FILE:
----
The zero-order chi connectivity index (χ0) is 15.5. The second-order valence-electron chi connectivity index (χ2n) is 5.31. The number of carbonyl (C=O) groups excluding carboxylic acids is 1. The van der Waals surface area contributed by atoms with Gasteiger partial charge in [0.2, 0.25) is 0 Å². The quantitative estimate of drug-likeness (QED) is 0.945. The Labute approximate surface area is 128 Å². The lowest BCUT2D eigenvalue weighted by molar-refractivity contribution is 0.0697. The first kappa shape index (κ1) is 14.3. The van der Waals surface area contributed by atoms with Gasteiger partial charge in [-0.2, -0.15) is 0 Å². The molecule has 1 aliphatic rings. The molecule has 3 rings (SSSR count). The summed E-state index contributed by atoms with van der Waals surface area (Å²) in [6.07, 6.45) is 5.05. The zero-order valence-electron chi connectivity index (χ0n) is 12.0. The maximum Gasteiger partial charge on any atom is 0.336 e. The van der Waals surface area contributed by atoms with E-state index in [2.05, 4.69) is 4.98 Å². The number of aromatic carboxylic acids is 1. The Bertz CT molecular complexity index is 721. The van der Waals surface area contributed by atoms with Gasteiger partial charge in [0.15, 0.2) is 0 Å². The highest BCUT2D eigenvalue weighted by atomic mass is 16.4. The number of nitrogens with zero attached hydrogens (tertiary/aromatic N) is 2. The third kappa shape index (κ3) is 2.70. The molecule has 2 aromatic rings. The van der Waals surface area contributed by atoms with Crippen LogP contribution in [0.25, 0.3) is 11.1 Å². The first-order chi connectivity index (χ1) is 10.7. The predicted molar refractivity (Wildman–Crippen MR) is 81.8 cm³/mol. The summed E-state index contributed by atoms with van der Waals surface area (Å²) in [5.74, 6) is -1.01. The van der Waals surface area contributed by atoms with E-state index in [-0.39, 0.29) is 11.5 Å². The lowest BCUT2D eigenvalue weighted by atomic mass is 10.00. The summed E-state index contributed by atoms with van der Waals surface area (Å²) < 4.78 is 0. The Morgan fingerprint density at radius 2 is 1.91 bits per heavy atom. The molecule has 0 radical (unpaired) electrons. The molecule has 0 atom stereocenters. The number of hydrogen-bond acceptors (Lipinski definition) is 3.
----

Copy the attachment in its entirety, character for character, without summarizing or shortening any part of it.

The zero-order chi connectivity index (χ0) is 15.5. The second-order valence-electron chi connectivity index (χ2n) is 5.31. The number of carbonyl (C=O) groups excluding carboxylic acids is 1. The van der Waals surface area contributed by atoms with Gasteiger partial charge in [0.2, 0.25) is 0 Å². The quantitative estimate of drug-likeness (QED) is 0.945. The Labute approximate surface area is 128 Å². The lowest BCUT2D eigenvalue weighted by molar-refractivity contribution is 0.0697. The first kappa shape index (κ1) is 14.3. The van der Waals surface area contributed by atoms with Gasteiger partial charge in [-0.2, -0.15) is 0 Å². The molecule has 1 aliphatic rings. The molecule has 3 rings (SSSR count). The summed E-state index contributed by atoms with van der Waals surface area (Å²) in [6.07, 6.45) is 5.05. The zero-order valence-electron chi connectivity index (χ0n) is 12.0. The maximum Gasteiger partial charge on any atom is 0.336 e. The van der Waals surface area contributed by atoms with E-state index in [2.05, 4.69) is 4.98 Å². The number of aromatic carboxylic acids is 1. The Bertz CT molecular complexity index is 721. The van der Waals surface area contributed by atoms with Gasteiger partial charge in [0.15, 0.2) is 0 Å². The highest BCUT2D eigenvalue weighted by atomic mass is 16.4. The number of nitrogens with zero attached hydrogens (tertiary/aromatic N) is 2. The third kappa shape index (κ3) is 2.70. The molecule has 2 aromatic rings. The van der Waals surface area contributed by atoms with Crippen LogP contribution in [0.25, 0.3) is 11.1 Å². The first-order chi connectivity index (χ1) is 10.7. The predicted molar refractivity (Wildman–Crippen MR) is 81.8 cm³/mol. The summed E-state index contributed by atoms with van der Waals surface area (Å²) in [5.74, 6) is -1.01. The van der Waals surface area contributed by atoms with E-state index in [-0.39, 0.29) is 11.5 Å². The lowest BCUT2D eigenvalue weighted by atomic mass is 10.00. The summed E-state index contributed by atoms with van der Waals surface area (Å²) < 4.78 is 0. The Morgan fingerprint density at radius 2 is 1.91 bits per heavy atom. The molecule has 0 radical (unpaired) electrons. The molecule has 0 atom stereocenters. The number of hydrogen-bond acceptors (Lipinski definition) is 3.